The tank acts like a huge sponge, absorbing rainwater during storms and releasing it later to use for cleaning toilets and streets, as well as for irrigation in parks and playgrounds.

“Hong Kong is on the common track of the tropical cyclones, and experiences very serious heavy rainstorms at times,” Simon Lai, a senior engineer at Hong Kong’s Drainage Services Department, told the Thomson Reuters Foundation.

“We do a lot of public education to tell the public that if we do nothing about climate change we will face serious flooding.”

Dried fish sold in Tai O village in Hong Kong, China September 18, 2018. THOMSON REUTERS FOUNDATION/ Beh Lih Yi

River wall, early warning

Tai O does have an early warning flood system in place, and several years ago the government built a 220-metre-long (722 feet) sea wall along the river to prevent flooding.

But it still does not stop water from flowing into houses along the waterway, prompting campaigners to call on the city authorities to do more.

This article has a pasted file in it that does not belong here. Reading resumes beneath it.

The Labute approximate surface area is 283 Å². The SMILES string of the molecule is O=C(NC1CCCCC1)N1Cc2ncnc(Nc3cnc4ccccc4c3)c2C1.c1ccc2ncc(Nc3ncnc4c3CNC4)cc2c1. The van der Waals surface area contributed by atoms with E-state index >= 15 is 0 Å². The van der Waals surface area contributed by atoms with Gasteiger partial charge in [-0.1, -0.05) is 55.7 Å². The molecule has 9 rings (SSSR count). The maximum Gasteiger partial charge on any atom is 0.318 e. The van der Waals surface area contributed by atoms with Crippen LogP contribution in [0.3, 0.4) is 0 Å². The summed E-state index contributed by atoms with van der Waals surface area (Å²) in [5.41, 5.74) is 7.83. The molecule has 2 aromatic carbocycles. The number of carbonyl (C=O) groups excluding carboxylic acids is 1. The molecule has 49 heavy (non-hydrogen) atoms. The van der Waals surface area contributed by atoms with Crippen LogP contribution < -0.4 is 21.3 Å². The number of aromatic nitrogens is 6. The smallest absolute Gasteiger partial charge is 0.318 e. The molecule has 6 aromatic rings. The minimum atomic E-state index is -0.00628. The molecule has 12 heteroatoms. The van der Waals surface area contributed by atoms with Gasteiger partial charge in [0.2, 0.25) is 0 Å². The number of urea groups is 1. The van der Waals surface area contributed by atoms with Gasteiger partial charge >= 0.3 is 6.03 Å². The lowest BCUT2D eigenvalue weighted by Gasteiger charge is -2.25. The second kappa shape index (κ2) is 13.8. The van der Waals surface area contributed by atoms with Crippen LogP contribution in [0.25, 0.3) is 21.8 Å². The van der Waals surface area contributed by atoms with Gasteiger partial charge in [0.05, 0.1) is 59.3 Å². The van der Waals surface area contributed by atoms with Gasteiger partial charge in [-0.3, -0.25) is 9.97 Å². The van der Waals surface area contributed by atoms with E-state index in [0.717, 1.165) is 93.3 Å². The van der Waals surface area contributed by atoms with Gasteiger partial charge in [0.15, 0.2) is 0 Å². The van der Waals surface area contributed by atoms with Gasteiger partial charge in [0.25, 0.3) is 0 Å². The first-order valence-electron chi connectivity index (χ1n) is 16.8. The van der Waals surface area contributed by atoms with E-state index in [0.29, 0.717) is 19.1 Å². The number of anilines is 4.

Eddie Tse from the Tai O Sustainable Development Education Workshop, a non-profit, said Hong Kong should look to cities such as Amsterdam to strengthen its flood defences.

“Tai O is a like a living museum, showcasing our unique heritage like the fishing village and stilt houses,” Tse said.

“Most people here do not want to relocate and we would be killing the whole culture here if we do,” he added.

Resident Wong Ah-siu, who is 85, echoed that sentiment.

Wong, who lives with her daughter and husband, was evacuated to a shelter just before the typhoon hit, but it still caused her family about HK$10,000 ($1,275) of damage.

Despite Tai O’s uncertain future, she vowed to stay.

“We have lived here our whole life—where else can I go?”

This story was published with permission from Thomson Reuters Foundation, the charitable arm of Thomson Reuters, that covers humanitarian news, women’s and LGBT+ rights, human trafficking, property rights, and climate change. Visit